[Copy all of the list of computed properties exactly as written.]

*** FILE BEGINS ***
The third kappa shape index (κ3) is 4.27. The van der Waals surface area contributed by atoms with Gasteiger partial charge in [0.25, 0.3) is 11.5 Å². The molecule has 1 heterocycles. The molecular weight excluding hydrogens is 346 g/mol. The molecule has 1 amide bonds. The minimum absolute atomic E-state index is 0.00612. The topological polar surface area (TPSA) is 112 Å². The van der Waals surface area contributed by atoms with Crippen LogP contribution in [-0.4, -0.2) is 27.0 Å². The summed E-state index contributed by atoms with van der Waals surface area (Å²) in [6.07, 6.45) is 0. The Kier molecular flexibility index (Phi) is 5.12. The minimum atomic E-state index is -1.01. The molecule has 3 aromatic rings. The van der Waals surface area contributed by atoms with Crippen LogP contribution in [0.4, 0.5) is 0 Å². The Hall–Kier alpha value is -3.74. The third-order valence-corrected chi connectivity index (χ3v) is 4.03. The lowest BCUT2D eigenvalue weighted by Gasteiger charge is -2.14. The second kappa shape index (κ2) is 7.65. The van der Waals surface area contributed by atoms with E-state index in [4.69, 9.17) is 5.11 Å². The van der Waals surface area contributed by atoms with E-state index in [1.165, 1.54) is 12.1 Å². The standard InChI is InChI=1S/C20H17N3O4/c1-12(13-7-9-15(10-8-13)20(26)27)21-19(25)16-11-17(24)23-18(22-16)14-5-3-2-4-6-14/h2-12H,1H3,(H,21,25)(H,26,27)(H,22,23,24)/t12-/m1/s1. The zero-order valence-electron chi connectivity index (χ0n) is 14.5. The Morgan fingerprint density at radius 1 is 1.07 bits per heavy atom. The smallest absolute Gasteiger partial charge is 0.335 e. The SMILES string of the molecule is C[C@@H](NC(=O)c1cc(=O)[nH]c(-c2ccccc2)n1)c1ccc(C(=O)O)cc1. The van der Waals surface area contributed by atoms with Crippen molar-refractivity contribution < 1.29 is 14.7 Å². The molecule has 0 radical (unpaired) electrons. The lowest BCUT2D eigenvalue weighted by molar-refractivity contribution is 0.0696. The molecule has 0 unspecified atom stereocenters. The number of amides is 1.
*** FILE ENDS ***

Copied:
The third kappa shape index (κ3) is 4.27. The van der Waals surface area contributed by atoms with Gasteiger partial charge in [0.25, 0.3) is 11.5 Å². The molecule has 1 heterocycles. The molecular weight excluding hydrogens is 346 g/mol. The molecule has 1 amide bonds. The minimum absolute atomic E-state index is 0.00612. The topological polar surface area (TPSA) is 112 Å². The van der Waals surface area contributed by atoms with Crippen LogP contribution in [-0.4, -0.2) is 27.0 Å². The summed E-state index contributed by atoms with van der Waals surface area (Å²) in [6.07, 6.45) is 0. The Kier molecular flexibility index (Phi) is 5.12. The minimum atomic E-state index is -1.01. The molecule has 3 aromatic rings. The van der Waals surface area contributed by atoms with Crippen LogP contribution in [0.4, 0.5) is 0 Å². The Hall–Kier alpha value is -3.74. The third-order valence-corrected chi connectivity index (χ3v) is 4.03. The lowest BCUT2D eigenvalue weighted by Gasteiger charge is -2.14. The second kappa shape index (κ2) is 7.65. The van der Waals surface area contributed by atoms with E-state index in [4.69, 9.17) is 5.11 Å². The van der Waals surface area contributed by atoms with E-state index in [1.165, 1.54) is 12.1 Å². The standard InChI is InChI=1S/C20H17N3O4/c1-12(13-7-9-15(10-8-13)20(26)27)21-19(25)16-11-17(24)23-18(22-16)14-5-3-2-4-6-14/h2-12H,1H3,(H,21,25)(H,26,27)(H,22,23,24)/t12-/m1/s1. The zero-order valence-electron chi connectivity index (χ0n) is 14.5. The Morgan fingerprint density at radius 1 is 1.07 bits per heavy atom. The smallest absolute Gasteiger partial charge is 0.335 e. The SMILES string of the molecule is C[C@@H](NC(=O)c1cc(=O)[nH]c(-c2ccccc2)n1)c1ccc(C(=O)O)cc1. The van der Waals surface area contributed by atoms with Crippen molar-refractivity contribution < 1.29 is 14.7 Å². The molecule has 0 radical (unpaired) electrons. The lowest BCUT2D eigenvalue weighted by molar-refractivity contribution is 0.0696. The molecule has 0 unspecified atom stereocenters. The number of amides is 1.